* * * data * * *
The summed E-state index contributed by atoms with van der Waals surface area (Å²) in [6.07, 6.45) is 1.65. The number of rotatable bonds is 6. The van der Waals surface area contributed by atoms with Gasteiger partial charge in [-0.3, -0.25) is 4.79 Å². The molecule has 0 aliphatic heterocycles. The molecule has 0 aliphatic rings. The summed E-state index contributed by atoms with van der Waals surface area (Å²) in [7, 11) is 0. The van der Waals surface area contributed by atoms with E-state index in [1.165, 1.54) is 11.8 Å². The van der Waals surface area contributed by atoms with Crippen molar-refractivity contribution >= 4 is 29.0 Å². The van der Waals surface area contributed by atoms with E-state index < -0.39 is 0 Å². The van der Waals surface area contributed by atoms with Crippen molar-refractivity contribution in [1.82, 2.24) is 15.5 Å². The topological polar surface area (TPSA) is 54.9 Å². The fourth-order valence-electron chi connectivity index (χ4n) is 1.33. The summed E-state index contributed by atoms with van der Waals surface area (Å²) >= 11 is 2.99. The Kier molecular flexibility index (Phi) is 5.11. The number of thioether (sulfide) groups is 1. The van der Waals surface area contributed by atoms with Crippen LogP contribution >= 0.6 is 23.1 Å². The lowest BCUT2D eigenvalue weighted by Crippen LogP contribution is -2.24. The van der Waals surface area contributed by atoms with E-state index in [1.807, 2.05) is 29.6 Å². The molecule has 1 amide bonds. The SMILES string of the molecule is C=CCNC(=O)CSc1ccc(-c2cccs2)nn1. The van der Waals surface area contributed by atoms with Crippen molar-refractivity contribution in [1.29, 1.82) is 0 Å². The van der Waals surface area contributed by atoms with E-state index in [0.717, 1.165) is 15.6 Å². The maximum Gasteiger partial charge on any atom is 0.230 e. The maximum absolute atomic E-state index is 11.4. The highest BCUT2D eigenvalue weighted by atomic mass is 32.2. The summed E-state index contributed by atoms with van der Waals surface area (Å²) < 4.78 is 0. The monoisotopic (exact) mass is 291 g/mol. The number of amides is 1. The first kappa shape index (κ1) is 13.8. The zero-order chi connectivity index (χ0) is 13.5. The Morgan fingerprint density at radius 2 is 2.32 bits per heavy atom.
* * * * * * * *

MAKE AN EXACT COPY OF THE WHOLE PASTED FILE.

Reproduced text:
The summed E-state index contributed by atoms with van der Waals surface area (Å²) in [6.07, 6.45) is 1.65. The number of rotatable bonds is 6. The van der Waals surface area contributed by atoms with Gasteiger partial charge in [-0.3, -0.25) is 4.79 Å². The molecule has 0 aliphatic heterocycles. The molecule has 0 aliphatic rings. The summed E-state index contributed by atoms with van der Waals surface area (Å²) in [7, 11) is 0. The van der Waals surface area contributed by atoms with E-state index in [1.165, 1.54) is 11.8 Å². The van der Waals surface area contributed by atoms with Crippen molar-refractivity contribution >= 4 is 29.0 Å². The van der Waals surface area contributed by atoms with E-state index < -0.39 is 0 Å². The van der Waals surface area contributed by atoms with Crippen molar-refractivity contribution in [1.82, 2.24) is 15.5 Å². The topological polar surface area (TPSA) is 54.9 Å². The fourth-order valence-electron chi connectivity index (χ4n) is 1.33. The summed E-state index contributed by atoms with van der Waals surface area (Å²) >= 11 is 2.99. The Kier molecular flexibility index (Phi) is 5.11. The number of thioether (sulfide) groups is 1. The van der Waals surface area contributed by atoms with Crippen LogP contribution >= 0.6 is 23.1 Å². The lowest BCUT2D eigenvalue weighted by Crippen LogP contribution is -2.24. The van der Waals surface area contributed by atoms with E-state index in [1.807, 2.05) is 29.6 Å². The molecule has 1 amide bonds. The SMILES string of the molecule is C=CCNC(=O)CSc1ccc(-c2cccs2)nn1. The van der Waals surface area contributed by atoms with Crippen molar-refractivity contribution in [1.29, 1.82) is 0 Å². The van der Waals surface area contributed by atoms with E-state index in [0.717, 1.165) is 15.6 Å². The maximum Gasteiger partial charge on any atom is 0.230 e. The maximum absolute atomic E-state index is 11.4. The highest BCUT2D eigenvalue weighted by atomic mass is 32.2. The summed E-state index contributed by atoms with van der Waals surface area (Å²) < 4.78 is 0. The monoisotopic (exact) mass is 291 g/mol. The number of amides is 1. The first kappa shape index (κ1) is 13.8. The zero-order chi connectivity index (χ0) is 13.5. The Morgan fingerprint density at radius 2 is 2.32 bits per heavy atom.